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"In the Wake" Review-The Comrades present Lisa Kron's play at The Greenhouse Theater Center

By Debra Davy

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Lisa Kron’s play “In the Wake”, 2010, is currently in production by The Comrades at The Greenhouse Theater Center, 2257 N. Lincoln, through August 27, 2017. Tautly directed by Alex Mallory, “In the Wake” features 7 fine actors- 6 of whom are women- portraying closely linked lives during a slice of time beginning with the first election of GWB, and encompassing “9/11” and that President’s second term. The garrulous heroine, Ellen, played with a relentless political correctness by Rose Sengenberger exclaims early on in a vast understatement, “Wow- I talk a lot”. This is the last insightful remark she utters as she dominates the play and leads the cast in endlessly dissecting the ongoing political events as well as providing a running commentary on the state of her sex/love life while constantly screwing up her relationships and lamenting the same.

Rose Sengenberger and Alison Plott

Indeed, the play centers on this character; she exhaustingly admits to having “a blind spot”, but the problem is she never “sees” it. If it can’t be seen, how can it be overcome? (“Out, damned spot”…) And that’s just it. The play is long, the sputtering minefield of words repetitive, the resolution nonexistent. This reviewer was bemused throughout, both by Ellen’s ceaseless harangue, and by the ability of the other characters to give serious credence to it all, yet I acknowledge that the overall point was actually well-made: if Ellen’s friends and lovers couldn’t bear to participate further in her unending trolling, how would it be to live such a life?

Rose Sengenberger and Mike Newquist

The author succeeds in giving us an autobiographical examination that yields interpersonal failure at every turn; Ellen turns everybody off; she knows she’s doing it, but cannot stop. Kron also endows the ambitious script with wry humor. We come to know the personal stories of these people who embody a political era- and we empathize with them, mainly because they are so well defined, albeit they are as devoted to their own eccentricities as they are to each other.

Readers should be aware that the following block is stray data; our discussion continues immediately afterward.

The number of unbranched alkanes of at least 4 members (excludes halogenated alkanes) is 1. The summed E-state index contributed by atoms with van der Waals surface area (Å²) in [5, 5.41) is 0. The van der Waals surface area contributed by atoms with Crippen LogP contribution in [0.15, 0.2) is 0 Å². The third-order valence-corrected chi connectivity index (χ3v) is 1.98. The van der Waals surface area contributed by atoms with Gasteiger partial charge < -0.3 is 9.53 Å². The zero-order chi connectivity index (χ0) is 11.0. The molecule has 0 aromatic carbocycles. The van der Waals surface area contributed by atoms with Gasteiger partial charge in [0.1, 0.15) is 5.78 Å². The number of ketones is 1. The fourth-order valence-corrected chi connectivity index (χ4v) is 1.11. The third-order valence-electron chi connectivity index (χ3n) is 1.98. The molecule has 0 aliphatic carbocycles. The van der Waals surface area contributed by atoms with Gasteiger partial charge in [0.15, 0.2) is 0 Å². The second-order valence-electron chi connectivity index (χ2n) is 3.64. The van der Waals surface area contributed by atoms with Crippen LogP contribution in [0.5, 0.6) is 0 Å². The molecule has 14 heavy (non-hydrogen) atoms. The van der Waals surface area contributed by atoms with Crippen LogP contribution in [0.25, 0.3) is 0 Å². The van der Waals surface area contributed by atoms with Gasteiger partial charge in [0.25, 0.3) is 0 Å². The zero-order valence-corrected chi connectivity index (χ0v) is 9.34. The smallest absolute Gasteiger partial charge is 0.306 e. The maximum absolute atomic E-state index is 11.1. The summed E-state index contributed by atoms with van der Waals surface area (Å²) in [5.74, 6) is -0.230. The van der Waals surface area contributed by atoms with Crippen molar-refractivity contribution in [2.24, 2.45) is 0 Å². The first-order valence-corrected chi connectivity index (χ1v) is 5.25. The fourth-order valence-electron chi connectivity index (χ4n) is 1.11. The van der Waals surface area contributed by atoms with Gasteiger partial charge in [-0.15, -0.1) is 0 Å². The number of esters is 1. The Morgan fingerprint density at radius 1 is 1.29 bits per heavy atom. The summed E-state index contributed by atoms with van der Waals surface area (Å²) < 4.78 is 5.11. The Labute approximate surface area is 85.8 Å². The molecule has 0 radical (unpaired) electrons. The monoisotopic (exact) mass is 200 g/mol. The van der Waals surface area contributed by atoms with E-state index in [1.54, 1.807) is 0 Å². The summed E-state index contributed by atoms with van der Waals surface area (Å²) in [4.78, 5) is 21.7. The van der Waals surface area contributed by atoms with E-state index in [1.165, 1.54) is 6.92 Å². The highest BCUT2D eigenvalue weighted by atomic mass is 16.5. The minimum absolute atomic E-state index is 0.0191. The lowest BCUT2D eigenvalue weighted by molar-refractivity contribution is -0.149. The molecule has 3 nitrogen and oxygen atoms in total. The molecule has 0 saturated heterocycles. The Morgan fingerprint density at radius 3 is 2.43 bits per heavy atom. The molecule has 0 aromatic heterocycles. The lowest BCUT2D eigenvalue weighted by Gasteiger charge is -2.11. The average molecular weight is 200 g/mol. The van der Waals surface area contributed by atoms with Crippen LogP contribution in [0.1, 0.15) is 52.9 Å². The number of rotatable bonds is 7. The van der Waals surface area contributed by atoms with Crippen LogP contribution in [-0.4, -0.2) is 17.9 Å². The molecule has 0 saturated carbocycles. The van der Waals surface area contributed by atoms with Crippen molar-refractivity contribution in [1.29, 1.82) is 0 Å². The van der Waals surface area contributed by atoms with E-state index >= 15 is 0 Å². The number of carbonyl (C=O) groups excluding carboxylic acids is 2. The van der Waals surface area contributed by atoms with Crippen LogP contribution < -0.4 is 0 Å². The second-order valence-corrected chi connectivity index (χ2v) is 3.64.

Samantha Newcomb and Adrienne Matzen

The play could’ve been cut by at least half an hour, however, and still yielded up its revelations. Similarly, it could’ve- and should’ve- been presented without Ellen and her lover, Amy, stripping to their skivvies to embrace. Like all the other “real” events/relationships that Ellen (as Kron) mines under the microscope of soliloquy, this relationship is fraught, over idealized, and ultimately disrupted, causing real pain and consternation for both women. And yes, the heroine’s heart was proclaimed to have been stirred- yet the truth about all Ellen’s “affairs” is they are all talk and no action. Having said that, the issues that are raised are well framed; Kron parses different gradations of political awareness/opinions, and the stance taken by the different characters, as well as the enthusiasm and humor are refreshing.

Rose Sengenberger, Adrienne Matzen and Erin O'Brien

Mike Newquist does a fine job playing the long-suffering Danny who finally has enough. Alison Plott is remarkable portraying the lovable and loving Amy; her verbal seduction scene was splendid, and all her emotions real and accessible. Kelli Walker gave a many- layered and subtle performance as the strangely out-of-it Judy who never ceases to surprise us with her depths and who delivers a sincere and incisive come-uppance to Ellen at the end. Adreienne Matzen and Erin O’Brien as married partners Kayla and Laurie were consistent, strong, and although almost always seen together, kept their identities separate- no mean feat. Samantha Newcomb in a smaller part as Tessa gave a shiningly clear performance of small-town perplexity. Finally, congrats to Sengenberger for her unending credibility and intensity in this ruthlessly self-centered role.

Kelli Walker and Rose Sengenberger

Kudos to the Creative Team for a nicely lit, comfortably costumed and believable set with cleverly selected visuals: Nicholas Coso, Lighting Designer; G. Max Maxin IV, Projections Designer; Alycia Matz, Costume Designer; Rachel Rauscher, Scenic Designer


For information and tickets, go to the comrades website



All photos by Paul Goyette

Published on Jul 31, 2017

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